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Do Different Work Characteristics Have Different Distributional Impacts on Job Satisfaction? A Study of Slope Heterogeneity in Workers’ Well-Being


  • Aekapol Chongvilaivan
  • Nattavudh Powdthavee


This article is an empirical study of slope heterogeneity in job satisfaction. It provides evidence from the generalized ordered probit models that different job characteristics tend to have different distributional impacts on the overall job satisfaction. For instance, standard models tend to significantly underestimate the effects of monthly salary and hours worked at generating the ‘highly’ satisfied workers, while lowering the incidence of the ‘very dissatisfied’ workers. Although our results should be viewed as illustrative, we provide discussions of their potential implications for employers and on how they could help with the design of employment contracts.

Suggested Citation

  • Aekapol Chongvilaivan & Nattavudh Powdthavee, 2014. "Do Different Work Characteristics Have Different Distributional Impacts on Job Satisfaction? A Study of Slope Heterogeneity in Workers’ Well-Being," British Journal of Industrial Relations, London School of Economics, vol. 52(3), pages 426-444, September.
  • Handle: RePEc:bla:brjirl:v:52:y:2014:i:3:p:426-444

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    References listed on IDEAS

    1. Andrew Clark & Fabrice Etilé & Fabien Postel-Vinay & Claudia Senik & Karine Van der Straeten, 2005. "Heterogeneity in Reported Well-Being: Evidence from Twelve European Countries," Economic Journal, Royal Economic Society, vol. 115(502), pages 118-132, March.
    2. Gabriella Conti & Stephen Pudney, 2011. "Survey Design and the Analysis of Satisfaction," The Review of Economics and Statistics, MIT Press, vol. 93(3), pages 1087-1093, August.
    3. Stefan Boes & Rainer Winkelmann, 2006. "Ordered response models," AStA Advances in Statistical Analysis, Springer;German Statistical Society, vol. 90(1), pages 167-181, March.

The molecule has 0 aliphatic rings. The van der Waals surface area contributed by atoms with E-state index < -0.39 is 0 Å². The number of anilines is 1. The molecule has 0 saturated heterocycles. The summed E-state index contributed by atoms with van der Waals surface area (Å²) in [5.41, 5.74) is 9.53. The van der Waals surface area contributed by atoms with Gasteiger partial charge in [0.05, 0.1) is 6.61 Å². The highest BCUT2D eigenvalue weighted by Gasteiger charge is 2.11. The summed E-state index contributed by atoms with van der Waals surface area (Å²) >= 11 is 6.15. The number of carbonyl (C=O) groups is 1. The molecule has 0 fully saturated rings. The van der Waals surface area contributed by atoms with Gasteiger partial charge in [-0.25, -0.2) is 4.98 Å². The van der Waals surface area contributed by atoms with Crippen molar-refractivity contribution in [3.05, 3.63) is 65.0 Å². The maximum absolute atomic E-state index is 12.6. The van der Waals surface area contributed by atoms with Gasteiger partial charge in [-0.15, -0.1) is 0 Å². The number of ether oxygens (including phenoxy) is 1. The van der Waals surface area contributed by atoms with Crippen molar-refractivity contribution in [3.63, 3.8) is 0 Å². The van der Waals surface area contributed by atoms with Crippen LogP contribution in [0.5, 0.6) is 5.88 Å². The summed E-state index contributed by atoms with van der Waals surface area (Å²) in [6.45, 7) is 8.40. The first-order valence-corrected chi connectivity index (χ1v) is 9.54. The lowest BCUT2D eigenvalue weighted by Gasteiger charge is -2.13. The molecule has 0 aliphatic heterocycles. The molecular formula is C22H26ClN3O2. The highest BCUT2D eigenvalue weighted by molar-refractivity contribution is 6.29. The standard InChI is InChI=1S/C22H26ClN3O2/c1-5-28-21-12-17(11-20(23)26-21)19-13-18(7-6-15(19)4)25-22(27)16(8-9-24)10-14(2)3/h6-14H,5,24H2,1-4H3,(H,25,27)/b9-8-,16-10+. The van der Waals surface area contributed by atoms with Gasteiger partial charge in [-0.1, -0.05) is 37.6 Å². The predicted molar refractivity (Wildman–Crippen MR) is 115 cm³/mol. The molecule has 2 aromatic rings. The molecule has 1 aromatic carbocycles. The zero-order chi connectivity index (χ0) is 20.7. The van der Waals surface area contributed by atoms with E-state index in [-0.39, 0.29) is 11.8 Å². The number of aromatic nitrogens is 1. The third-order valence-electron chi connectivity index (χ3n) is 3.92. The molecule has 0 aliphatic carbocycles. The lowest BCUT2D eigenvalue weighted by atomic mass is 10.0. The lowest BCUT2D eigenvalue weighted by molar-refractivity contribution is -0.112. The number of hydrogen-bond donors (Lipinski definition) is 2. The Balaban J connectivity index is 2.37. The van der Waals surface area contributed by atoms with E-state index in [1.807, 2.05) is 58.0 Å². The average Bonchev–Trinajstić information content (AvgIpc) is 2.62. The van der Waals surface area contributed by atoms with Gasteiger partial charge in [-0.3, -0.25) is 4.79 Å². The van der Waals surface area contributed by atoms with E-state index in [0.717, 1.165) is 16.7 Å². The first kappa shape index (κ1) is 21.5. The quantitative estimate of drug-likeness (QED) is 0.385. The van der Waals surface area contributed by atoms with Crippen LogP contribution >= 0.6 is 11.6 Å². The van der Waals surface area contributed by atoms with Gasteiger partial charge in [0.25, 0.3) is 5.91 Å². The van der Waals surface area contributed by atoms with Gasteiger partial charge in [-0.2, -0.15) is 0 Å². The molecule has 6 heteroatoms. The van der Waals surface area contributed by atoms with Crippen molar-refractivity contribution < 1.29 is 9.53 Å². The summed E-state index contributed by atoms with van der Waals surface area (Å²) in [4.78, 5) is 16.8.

4. Mundlak, Yair, 1978. "On the Pooling of Time Series and Cross Section Data," Econometrica, Econometric Society, vol. 46(1), pages 69-85, January.
    5. Heckman, James, 2013. "Sample selection bias as a specification error," Applied Econometrics, Publishing House "SINERGIA PRESS", vol. 31(3), pages 129-137.
    6. Stefan Boes & Rainer Winkelmann, 2004. "Income and Happiness: New Results from Generalized Threshold and Sequential Models," SOI - Working Papers 0407, Socioeconomic Institute - University of Zurich.
    7. Powdthavee, Nattavudh & van den Berg, Bernard, 2011. "Putting different price tags on the same health condition: Re-evaluating the well-being valuation approach," Journal of Health Economics, Elsevier, vol. 30(5), pages 1032-1043.
    8. Emmanouil Mentzakis, 2011. "Allowing for heterogeneity in monetary subjective well‐being valuations," Health Economics, John Wiley & Sons, Ltd., vol. 20(3), pages 331-347, March.
    9. Powdthavee, Nattavudh, 2011. "Life Satisfaction and Grandparenthood: Evidence from a Nationwide Survey," IZA Discussion Papers 5869, Institute for the Study of Labor (IZA).
    10. Ferrer-i-Carbonell, Ada, 2005. "Income and well-being: an empirical analysis of the comparison income effect," Journal of Public Economics, Elsevier, vol. 89(5-6), pages 997-1019, June.
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    Cited by:

    1. Aekapol Chongvilaivan & Kiyoshi Taniguchi & Rommel Rabanal, 2016. "Impacts of Road Access on Subjective Well-being in Timor-Leste," Asian Economic Journal, East Asian Economic Association, vol. 30(1), pages 91-114, March.
    2. Becchetti, Leonardo & Castriota, Stefano & Corrado, Luisa & Ricca, Elena Giachin, 2013. "Beyond the Joneses: Inter-country income comparisons and happiness," Journal of Behavioral and Experimental Economics (formerly The Journal of Socio-Economics), Elsevier, vol. 45(C), pages 187-195.
    3. Chaudhuri, Kausik & Reilly, Kevin T. & Spencer, David A., 2015. "Job satisfaction, age and tenure: A generalized dynamic random effects model," Economics Letters, Elsevier, vol. 130(C), pages 13-16.
    4. Bryan, Mark L. & Nandi, Alita, 2015. "Working hours, work identity and subjective wellbeing," ISER Working Paper Series 2015-21, Institute for Social and Economic Research.

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